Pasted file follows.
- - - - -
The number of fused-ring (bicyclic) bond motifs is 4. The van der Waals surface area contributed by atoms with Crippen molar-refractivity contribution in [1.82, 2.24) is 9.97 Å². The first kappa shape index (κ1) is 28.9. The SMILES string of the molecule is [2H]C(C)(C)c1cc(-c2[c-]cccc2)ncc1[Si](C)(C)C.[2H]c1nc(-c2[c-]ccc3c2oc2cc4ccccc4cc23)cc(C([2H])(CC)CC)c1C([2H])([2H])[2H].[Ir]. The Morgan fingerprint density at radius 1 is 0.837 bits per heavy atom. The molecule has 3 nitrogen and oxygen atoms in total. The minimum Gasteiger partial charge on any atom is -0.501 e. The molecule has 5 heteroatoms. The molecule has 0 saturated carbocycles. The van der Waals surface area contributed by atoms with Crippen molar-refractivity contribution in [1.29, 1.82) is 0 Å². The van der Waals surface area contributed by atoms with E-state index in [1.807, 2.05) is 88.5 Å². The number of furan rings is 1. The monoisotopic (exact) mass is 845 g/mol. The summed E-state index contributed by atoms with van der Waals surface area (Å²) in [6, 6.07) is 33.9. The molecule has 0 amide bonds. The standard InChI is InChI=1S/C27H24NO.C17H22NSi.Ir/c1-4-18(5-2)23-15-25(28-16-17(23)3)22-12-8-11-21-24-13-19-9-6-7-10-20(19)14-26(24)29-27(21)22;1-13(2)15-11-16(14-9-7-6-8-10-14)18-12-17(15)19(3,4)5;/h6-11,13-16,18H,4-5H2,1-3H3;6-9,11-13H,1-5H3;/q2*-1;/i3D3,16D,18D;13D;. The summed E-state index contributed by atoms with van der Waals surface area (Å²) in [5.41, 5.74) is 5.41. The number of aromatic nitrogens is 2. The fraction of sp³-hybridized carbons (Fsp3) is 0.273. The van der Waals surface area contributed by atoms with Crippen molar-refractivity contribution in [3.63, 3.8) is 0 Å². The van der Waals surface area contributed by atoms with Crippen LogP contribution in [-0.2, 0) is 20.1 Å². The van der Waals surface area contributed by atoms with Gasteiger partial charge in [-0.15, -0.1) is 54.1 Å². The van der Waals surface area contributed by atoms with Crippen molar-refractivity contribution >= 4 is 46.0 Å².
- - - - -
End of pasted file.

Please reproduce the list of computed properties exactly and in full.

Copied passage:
The number of fused-ring (bicyclic) bond motifs is 4. The van der Waals surface area contributed by atoms with Crippen molar-refractivity contribution in [1.82, 2.24) is 9.97 Å². The first kappa shape index (κ1) is 28.9. The SMILES string of the molecule is [2H]C(C)(C)c1cc(-c2[c-]cccc2)ncc1[Si](C)(C)C.[2H]c1nc(-c2[c-]ccc3c2oc2cc4ccccc4cc23)cc(C([2H])(CC)CC)c1C([2H])([2H])[2H].[Ir]. The Morgan fingerprint density at radius 1 is 0.837 bits per heavy atom. The molecule has 3 nitrogen and oxygen atoms in total. The minimum Gasteiger partial charge on any atom is -0.501 e. The molecule has 5 heteroatoms. The molecule has 0 saturated carbocycles. The van der Waals surface area contributed by atoms with Crippen molar-refractivity contribution in [1.29, 1.82) is 0 Å². The van der Waals surface area contributed by atoms with E-state index in [1.807, 2.05) is 88.5 Å². The number of furan rings is 1. The monoisotopic (exact) mass is 845 g/mol. The summed E-state index contributed by atoms with van der Waals surface area (Å²) in [6, 6.07) is 33.9. The molecule has 0 amide bonds. The standard InChI is InChI=1S/C27H24NO.C17H22NSi.Ir/c1-4-18(5-2)23-15-25(28-16-17(23)3)22-12-8-11-21-24-13-19-9-6-7-10-20(19)14-26(24)29-27(21)22;1-13(2)15-11-16(14-9-7-6-8-10-14)18-12-17(15)19(3,4)5;/h6-11,13-16,18H,4-5H2,1-3H3;6-9,11-13H,1-5H3;/q2*-1;/i3D3,16D,18D;13D;. The summed E-state index contributed by atoms with van der Waals surface area (Å²) in [5.41, 5.74) is 5.41. The number of aromatic nitrogens is 2. The fraction of sp³-hybridized carbons (Fsp3) is 0.273. The van der Waals surface area contributed by atoms with Crippen molar-refractivity contribution in [3.63, 3.8) is 0 Å². The van der Waals surface area contributed by atoms with Crippen LogP contribution in [-0.2, 0) is 20.1 Å². The van der Waals surface area contributed by atoms with Gasteiger partial charge in [-0.15, -0.1) is 54.1 Å². The van der Waals surface area contributed by atoms with Crippen molar-refractivity contribution >= 4 is 46.0 Å².